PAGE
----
Enterprise applications began as systems of record. They stored what happened in the past and were the official record of business transactions. They answered questions like: What are my orders? What are my opportunities? Who are my prospects? What assets are in my client’s account? What procedures did the patient receive in the hospital? Who are my employees?
Then the next generation of applications was planning applications. They allowed the enterprise to generate plans based on forecasts. Usually, these forecasts just projected what was most likely to happen based on previous periods, but did not sufficiently adapt to changing business conditions. These plans were typically generated annually, monthly, and in best cases, weekly. Eventually, these systems were improved to also react to exogenous events and replan. Then business intelligence tools and data warehouses emerged, enabling organizations to analyze data coming from their systems of record to derive insights. These systems answered questions like: Who are my most profitable customers?
Recently, with the maturation of scale-out architectures that enable petabyte scale analysis and widespread adoption of Machine Learning methods – we are seeing an explosion of predictive analytics. In Forbes, Louis Columbus reports that, “By 2020, predictive and prescriptive analytics will attract 40% of enterprises’ net new investment in business intelligence and analytics.” These systems use predictive algorithms to analyze historical data to predict possible futures and answer questions like: What customers are likely to churn? What offers are the most effective?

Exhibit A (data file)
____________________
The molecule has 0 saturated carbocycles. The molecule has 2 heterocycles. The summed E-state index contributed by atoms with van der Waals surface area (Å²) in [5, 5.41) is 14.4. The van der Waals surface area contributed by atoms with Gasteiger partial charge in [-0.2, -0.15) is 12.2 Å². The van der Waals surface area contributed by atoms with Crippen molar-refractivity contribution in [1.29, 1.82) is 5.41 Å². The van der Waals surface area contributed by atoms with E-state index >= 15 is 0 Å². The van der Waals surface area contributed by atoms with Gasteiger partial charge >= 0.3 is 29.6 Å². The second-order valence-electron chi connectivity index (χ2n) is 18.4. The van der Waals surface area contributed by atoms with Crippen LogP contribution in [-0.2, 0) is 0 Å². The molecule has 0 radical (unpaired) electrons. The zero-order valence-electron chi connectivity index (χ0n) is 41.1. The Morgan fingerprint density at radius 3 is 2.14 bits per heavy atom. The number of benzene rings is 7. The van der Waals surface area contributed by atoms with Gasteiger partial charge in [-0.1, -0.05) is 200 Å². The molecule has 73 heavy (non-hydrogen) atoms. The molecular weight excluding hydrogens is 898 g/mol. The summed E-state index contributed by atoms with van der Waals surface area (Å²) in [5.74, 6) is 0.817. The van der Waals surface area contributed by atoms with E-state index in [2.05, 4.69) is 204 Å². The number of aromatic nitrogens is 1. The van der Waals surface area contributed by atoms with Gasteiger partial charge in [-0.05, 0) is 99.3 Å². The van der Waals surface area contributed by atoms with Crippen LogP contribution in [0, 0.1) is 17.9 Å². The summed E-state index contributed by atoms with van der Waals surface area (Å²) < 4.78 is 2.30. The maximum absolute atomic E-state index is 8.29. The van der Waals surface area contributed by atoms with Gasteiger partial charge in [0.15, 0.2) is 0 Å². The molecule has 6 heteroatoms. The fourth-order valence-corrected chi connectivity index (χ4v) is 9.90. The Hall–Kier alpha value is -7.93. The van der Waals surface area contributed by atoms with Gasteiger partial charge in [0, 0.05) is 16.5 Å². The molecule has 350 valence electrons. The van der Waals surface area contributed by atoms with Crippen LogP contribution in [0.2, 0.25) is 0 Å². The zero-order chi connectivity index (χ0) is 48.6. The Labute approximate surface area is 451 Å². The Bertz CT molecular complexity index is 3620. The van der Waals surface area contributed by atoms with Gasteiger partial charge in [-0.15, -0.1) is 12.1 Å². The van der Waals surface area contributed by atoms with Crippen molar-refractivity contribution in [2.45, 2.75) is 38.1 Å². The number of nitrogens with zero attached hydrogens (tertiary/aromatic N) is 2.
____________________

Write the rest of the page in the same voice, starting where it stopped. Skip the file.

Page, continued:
The New Generation of Applications: Predictive Applications
Now, the new generation of applications naturally evolving puts all of these capabilities together. Predictive applications continuously monitor conditions to predict what could happen, and then enable you to react accordingly. These applications are in a learn-predict-plan-and-act cycle. They are continuously monitoring changing conditions and adapting to them. They are more real-time. They use data to learn not only from the past, but also find patterns leading up to events, and then apply these patterns to predict an upcoming event.
Predictive applications don’t stop at anticipating events; they help you react to them. They allow you to project what the world would be like if anticipated events occur, so that you can plan around them. They don’t just plan on a regular schedule; they can plan very quickly when they need to react to unexpected events. And these reactions are not limited to events that occurred, but also to events that are likely to occur.
But it does not stop here. The world is constantly changing. Even if you built the best predictive application, in a year, a month, or even in some cases in an hour, something will change, and you will want to be ready.